Transparency at BART

On December 9, 2021 BATWG sent a letter to BART citing the lack of transparency in three key elements of its program; namely, the ongoing redistricting process, its Police City Review Board and its Auditing Committee.

BATWG has major concerns about public transparency and lack of easy access to these and perhaps other BART Board Committee meetings, especially during the pandemic when many meeting are held “virtually.” This problem requires immediate remedial action due to the rapidly-moving BART Board redistricting process. Following are three examples of the kinds of problems produced when relevant public information is kept from the public. Of particular concern right now are the backroom redistricting processes now ongoing, apparently all over the Region.

Read more here

BART’s 2021 Redistricting Information is impossible to adequately analyze from what is shown on BART’s website: Since December 9th the quality of the maps has improved. But without a full scale drawing and a means of seeing one map superimposed on another, it is difficult to see precisely how the boundaries of the nine BART districts and their impact on the affected neighborhoods and communities would be affected by Plans A and B. See

In order for there to be meaningful public review and evaluation, there needs to be a better way of displaying the desired changes.

Video recordings of the Redistricting Ad Hoc Committee meetings are known to exist. However, the December 1, 2021 Redistricting Ad Hoc Committee meeting video recording is not available at https://bart.legistar.com/Calendar.aspx To ensure prompt compliance with this request, pursuant to Government Code §§ 6250 et seq., BATWG requested a video recording of the most recent BART Redistricting Ad Hoc Committee meeting. To satisfy this Public Records Act request, BART could upload any such recording to https://bart.legistar.com/Calendar.aspx

BART’s Police Citizen Review Board meetings should be conducted with video access and video recordings of its meetings should be available on the BART website. Given the great public interest in recent years in BART’s law enforcement policies and operations, as well as media interest in violent crime and fare evasion within the BART system, it is essential that present and past video recordings of the Police Citizens Review Board be made available for public review and consideration. To ensure prompt compliance with this request, pursuant to Government Code §§ 6250 et seq., BATWG requested a video recording of the most recent BART Police Citizen Review Board meeting. To satisfy this Public Records Act request, BART could upload any such recording to https://bart.legistar.com/Calendar.aspx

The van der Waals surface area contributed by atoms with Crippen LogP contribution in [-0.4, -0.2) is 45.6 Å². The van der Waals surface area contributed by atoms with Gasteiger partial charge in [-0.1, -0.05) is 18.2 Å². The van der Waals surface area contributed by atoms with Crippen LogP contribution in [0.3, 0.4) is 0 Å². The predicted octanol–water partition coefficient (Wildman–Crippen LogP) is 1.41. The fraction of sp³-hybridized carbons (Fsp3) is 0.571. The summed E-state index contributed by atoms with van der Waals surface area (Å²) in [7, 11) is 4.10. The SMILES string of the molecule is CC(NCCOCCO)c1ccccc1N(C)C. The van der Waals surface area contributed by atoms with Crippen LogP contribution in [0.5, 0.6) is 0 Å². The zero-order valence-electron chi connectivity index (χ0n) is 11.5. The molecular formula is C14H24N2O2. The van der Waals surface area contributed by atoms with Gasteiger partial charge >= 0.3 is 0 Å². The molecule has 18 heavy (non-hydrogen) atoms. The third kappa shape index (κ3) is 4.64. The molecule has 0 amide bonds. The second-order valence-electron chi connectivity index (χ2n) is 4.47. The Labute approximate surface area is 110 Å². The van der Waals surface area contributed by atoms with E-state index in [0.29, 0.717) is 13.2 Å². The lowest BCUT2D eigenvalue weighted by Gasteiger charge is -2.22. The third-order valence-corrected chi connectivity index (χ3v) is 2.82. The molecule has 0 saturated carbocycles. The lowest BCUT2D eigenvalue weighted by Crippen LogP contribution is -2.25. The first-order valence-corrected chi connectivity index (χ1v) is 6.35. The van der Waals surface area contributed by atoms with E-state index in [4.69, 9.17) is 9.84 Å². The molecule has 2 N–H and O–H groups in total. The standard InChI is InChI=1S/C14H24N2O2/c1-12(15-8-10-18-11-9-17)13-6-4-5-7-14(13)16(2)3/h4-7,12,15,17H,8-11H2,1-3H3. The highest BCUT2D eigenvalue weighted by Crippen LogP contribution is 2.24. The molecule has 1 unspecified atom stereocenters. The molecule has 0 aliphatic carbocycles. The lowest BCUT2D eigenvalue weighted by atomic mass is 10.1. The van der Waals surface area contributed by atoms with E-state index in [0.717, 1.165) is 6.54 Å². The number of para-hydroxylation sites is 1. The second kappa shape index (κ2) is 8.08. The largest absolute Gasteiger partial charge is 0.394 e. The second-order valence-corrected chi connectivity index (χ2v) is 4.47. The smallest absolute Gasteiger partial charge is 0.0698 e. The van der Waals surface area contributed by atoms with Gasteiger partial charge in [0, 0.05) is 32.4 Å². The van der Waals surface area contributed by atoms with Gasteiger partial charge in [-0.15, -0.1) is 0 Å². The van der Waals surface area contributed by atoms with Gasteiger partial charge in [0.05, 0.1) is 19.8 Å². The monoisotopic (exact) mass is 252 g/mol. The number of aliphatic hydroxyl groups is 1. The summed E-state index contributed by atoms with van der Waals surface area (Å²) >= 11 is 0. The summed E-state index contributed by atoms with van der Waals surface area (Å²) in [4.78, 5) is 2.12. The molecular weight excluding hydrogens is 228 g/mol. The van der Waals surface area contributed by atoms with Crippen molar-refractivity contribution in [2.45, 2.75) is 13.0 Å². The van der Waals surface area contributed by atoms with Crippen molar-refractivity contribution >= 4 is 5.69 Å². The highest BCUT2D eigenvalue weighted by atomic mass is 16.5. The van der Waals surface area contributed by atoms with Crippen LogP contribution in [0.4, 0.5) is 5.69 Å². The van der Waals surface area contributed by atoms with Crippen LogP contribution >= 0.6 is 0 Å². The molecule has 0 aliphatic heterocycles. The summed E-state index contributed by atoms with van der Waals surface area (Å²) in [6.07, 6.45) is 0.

BART’s Audit Committee meetings should also be conducted with video access and video recordings, available on the BART website. Audio recordings would be insufficient. BART has faced declining fare revenue in the past two years and a surge in construction spending during the pandemic. There is considerable public interest in the BART Inspector General’s reports. BART was reminded of the well-conceived and highly relevant principles set forth in the Sarbanes-Oxley Act, principles about Audit Committee independence and of “auditor independence” from corporate management. See: https://www.sec.gov/info/accountants/audit042707.htm These requirements, enacted following the notorious Enron and WorldCom financial scandals, are designed to ensure that auditors are independent of their audit clients. BATWG believes that the open availability of Audit Committee meeting video recordings would help to assure the independence of BART auditors from undue influence and/or control by BART management. Video recordings of Audit Committee meetings would assist the public in evaluating both the independence of the Audit Committee itself and the performance of its members. To ensure prompt compliance with this request, pursuant to Government Code §§ 6250 et seq., BATWG requested a video recording of the most recent BART Audit Committee meeting. To satisfy this Public Records Act request, BART could upload any such recording to https://bart.legistar.com/Calendar.aspx

In sum, materials used to develop committee recommendations as well as video recordings of their meetings ought to be readily available, especially during these times of “online”/“virtual” meetings. The BART Board should adopt a policy stating that its committee members should remain “on-camera” during the meetings as much as possible, just as they are expected to remain on the dais during meetings at physical locations, to ensure that the Brown Act’s “public deliberations” requirements are met and that “serial meetings” are not being conducted in off-camera “backrooms.” Past and present video recordings of the important above-listed sub-groups should be placed on the BART website as soon as possible.

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